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BLUE SUN ROOM FAN FICTION - ADVENTURE
Wash is imprisoned, and very nearly dies.
CATEGORY: FICTION TIMES READ: 2906 RATING: 9 SERIES: FIREFLY
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4. Police Procedure has Changed Since I was Little
Wash came to aboard a ship, but he knew before he opened his eyes that it wasn’t Serenity. The engine sounds were all wrong. He looked around and saw that he was in an infirmary, although it was smaller, darker, and dirtier than Simon’s. A muscular youth in grimy work clothes was bustling around; when Wash raised his head, the youth looked over at him and smiled.
“Welcome back to the land of the living,” the youth said.
Wash scratched at his forearm, which was itching fiercely, and looked down at it when he felt something under his skin. He noticed then that his own clothes were gone; he was wearing instead a short-sleeved gray coverall that he recognized, after a moment’s consideration, as prison garb.
“Implant’ll stop itching after a while. You want some cream for it, though?” the youth said.
“Shouldn’t I get a trial or something, before I get shipped off to prison?” Wash asked, holding out his arm for the anti-itch cream the other fellow offered.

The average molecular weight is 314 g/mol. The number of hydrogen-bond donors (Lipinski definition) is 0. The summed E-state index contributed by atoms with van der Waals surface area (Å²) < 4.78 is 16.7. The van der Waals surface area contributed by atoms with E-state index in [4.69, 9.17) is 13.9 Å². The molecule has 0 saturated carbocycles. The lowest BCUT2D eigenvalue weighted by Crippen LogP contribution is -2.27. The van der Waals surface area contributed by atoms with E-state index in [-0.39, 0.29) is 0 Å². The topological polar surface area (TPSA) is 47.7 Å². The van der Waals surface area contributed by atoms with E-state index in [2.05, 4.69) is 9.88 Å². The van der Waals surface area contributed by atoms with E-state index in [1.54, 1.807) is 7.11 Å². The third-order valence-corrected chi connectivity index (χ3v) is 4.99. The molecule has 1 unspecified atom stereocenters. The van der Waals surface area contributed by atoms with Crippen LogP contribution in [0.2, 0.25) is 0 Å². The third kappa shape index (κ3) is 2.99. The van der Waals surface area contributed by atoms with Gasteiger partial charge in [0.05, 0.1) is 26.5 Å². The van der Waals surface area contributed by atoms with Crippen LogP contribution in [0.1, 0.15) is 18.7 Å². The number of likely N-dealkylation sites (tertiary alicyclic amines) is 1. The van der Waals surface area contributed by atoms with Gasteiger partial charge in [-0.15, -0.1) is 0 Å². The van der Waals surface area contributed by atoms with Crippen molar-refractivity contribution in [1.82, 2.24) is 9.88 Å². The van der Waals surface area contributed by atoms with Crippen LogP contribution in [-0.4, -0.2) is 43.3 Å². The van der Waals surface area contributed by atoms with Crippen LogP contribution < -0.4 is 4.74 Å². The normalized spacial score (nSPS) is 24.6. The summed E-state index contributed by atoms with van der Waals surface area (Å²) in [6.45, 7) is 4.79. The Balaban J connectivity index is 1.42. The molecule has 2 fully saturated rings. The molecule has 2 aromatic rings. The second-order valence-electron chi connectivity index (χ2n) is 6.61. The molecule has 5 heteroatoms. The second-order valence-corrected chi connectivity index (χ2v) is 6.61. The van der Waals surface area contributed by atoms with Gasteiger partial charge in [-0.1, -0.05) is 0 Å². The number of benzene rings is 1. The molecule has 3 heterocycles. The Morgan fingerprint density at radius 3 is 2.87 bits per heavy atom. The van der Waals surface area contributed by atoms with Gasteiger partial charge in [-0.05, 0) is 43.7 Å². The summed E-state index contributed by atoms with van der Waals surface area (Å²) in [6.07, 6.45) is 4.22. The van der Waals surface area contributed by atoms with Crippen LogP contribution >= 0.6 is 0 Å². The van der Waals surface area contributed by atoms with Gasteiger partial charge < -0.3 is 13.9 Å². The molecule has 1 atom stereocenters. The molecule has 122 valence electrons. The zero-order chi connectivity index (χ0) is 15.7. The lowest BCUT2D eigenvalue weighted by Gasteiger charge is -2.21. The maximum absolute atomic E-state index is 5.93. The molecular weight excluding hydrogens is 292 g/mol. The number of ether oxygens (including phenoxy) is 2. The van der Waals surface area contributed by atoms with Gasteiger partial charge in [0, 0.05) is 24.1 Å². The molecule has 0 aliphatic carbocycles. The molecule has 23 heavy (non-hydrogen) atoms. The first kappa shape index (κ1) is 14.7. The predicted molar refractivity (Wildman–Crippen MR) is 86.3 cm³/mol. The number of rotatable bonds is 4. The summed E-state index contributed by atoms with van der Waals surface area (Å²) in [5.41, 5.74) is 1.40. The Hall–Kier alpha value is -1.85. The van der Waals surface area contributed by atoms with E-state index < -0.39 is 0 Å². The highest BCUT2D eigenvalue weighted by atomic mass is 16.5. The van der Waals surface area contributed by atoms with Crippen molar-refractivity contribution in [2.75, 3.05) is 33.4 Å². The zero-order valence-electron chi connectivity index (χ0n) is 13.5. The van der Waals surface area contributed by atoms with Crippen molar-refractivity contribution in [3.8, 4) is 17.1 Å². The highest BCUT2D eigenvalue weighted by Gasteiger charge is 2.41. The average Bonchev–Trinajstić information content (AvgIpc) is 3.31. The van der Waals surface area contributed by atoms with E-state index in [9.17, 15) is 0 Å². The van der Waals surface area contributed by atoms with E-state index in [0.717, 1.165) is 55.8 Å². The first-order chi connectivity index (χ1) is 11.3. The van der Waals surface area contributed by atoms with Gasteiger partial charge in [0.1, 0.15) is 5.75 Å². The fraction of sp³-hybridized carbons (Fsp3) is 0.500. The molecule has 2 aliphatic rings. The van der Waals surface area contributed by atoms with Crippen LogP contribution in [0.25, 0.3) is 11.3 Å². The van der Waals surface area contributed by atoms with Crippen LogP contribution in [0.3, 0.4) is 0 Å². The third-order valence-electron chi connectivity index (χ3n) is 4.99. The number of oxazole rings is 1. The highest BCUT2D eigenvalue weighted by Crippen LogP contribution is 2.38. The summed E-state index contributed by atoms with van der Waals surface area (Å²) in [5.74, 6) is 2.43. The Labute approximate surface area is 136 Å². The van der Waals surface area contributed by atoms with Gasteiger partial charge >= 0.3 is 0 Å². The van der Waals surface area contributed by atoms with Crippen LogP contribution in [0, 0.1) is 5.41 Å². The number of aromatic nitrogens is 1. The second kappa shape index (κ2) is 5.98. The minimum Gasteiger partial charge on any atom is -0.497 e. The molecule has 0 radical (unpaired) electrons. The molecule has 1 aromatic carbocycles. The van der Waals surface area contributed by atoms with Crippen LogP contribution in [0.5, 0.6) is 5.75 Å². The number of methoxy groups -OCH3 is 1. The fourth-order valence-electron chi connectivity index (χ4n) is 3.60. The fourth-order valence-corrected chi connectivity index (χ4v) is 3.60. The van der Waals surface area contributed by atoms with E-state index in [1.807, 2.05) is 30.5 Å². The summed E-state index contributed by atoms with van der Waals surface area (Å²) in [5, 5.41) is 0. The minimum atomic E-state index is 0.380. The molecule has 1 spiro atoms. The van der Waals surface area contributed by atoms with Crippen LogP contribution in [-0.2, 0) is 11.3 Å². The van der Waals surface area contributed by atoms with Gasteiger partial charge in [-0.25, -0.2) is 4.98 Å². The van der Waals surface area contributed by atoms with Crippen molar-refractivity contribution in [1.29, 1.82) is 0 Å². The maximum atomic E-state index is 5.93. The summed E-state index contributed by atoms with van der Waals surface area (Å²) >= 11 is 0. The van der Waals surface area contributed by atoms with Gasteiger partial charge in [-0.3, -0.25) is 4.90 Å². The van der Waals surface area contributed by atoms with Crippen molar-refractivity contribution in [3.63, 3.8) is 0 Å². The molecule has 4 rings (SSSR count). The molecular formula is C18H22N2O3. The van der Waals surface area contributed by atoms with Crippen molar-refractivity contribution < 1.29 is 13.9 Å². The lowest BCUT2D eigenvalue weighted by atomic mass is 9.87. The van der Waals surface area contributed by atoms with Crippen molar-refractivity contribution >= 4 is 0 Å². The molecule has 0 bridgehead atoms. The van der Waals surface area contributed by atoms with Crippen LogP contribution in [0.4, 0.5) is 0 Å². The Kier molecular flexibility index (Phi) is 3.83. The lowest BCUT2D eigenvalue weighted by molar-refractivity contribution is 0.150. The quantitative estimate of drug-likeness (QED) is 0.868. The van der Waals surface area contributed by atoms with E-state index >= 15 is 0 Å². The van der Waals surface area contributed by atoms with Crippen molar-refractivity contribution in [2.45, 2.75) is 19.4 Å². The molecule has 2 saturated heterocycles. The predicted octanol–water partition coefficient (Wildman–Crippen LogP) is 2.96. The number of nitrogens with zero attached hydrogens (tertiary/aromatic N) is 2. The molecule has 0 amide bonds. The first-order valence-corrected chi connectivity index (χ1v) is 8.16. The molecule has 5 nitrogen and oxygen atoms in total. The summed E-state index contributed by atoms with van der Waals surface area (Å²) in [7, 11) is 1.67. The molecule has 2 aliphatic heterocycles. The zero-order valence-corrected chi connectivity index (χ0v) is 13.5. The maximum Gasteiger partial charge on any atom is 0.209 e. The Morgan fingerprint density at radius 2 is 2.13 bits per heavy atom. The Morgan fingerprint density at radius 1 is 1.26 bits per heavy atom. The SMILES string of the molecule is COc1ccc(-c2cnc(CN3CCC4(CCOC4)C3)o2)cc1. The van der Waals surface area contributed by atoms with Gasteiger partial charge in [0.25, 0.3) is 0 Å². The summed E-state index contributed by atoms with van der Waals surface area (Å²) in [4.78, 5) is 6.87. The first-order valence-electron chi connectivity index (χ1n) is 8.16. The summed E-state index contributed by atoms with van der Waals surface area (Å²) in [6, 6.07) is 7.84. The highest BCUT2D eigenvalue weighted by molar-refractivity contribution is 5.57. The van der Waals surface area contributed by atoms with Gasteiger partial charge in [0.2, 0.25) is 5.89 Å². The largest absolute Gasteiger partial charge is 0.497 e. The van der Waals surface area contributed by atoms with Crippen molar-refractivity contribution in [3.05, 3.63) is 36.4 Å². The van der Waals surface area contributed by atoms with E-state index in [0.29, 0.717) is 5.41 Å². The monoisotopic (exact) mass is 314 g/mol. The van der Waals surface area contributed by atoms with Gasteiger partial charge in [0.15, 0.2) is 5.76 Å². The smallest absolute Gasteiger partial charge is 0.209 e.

The young man laughed, squeezing a dollop of cream onto Wash’s forearm. “Where do you think you are exactly? Sihnon?”
“Well, I was kind of wondering,” Wash said. “Before I got shot in the neck by a couple of guys I never met before, I was actually in a scrapyard on Beaumonde doing absolutely nothing illegal, or even morally questionable.” The youth didn’t respond, so Wash kept talking. “Hey,” he said, “I don’t suppose anybody else came aboard with me? Do you know?”
“Sure,” the youth replied. “Four others. They’re in the hole already – you the only one who came in lying down.”
“Do you know who they are? I mean, their names? Or, maybe what they look like? Because, see, I was with this girl – “ thinking of Kaylee, Wash felt sick. What if it was just him and Kaylee stuck in the middle of whatever was going on here? Because Mal and Zoe, or Mal and Jayne, or Zoe and Jayne in a situation like this would break down some walls and whup some bad guys and, oh, maybe crash the ship somewhere but without killing anybody, and get away, but if it was just him and Kaylee what could they possibly do? Wash wasn’t sure there was an ounce of whup in Kaylee, and not much more in himself. “I just wondered if she was here, or anybody else from my . . .” Ship? Crew? Family? How much, really, could he safely reveal to this stranger?
“You don’t have a name on this ship,” the youth said. “Just the number on your prison chip.” He indicated the itchy place on Wash’s arm. “Yours is 27. Longer than that, really, but we just use the last two digits. As for others, hey, you can go see ‘em for yourself right now.” He held out an arm in the direction of the infirmary’s exit, and uholstered a well-used pistol with his other hand.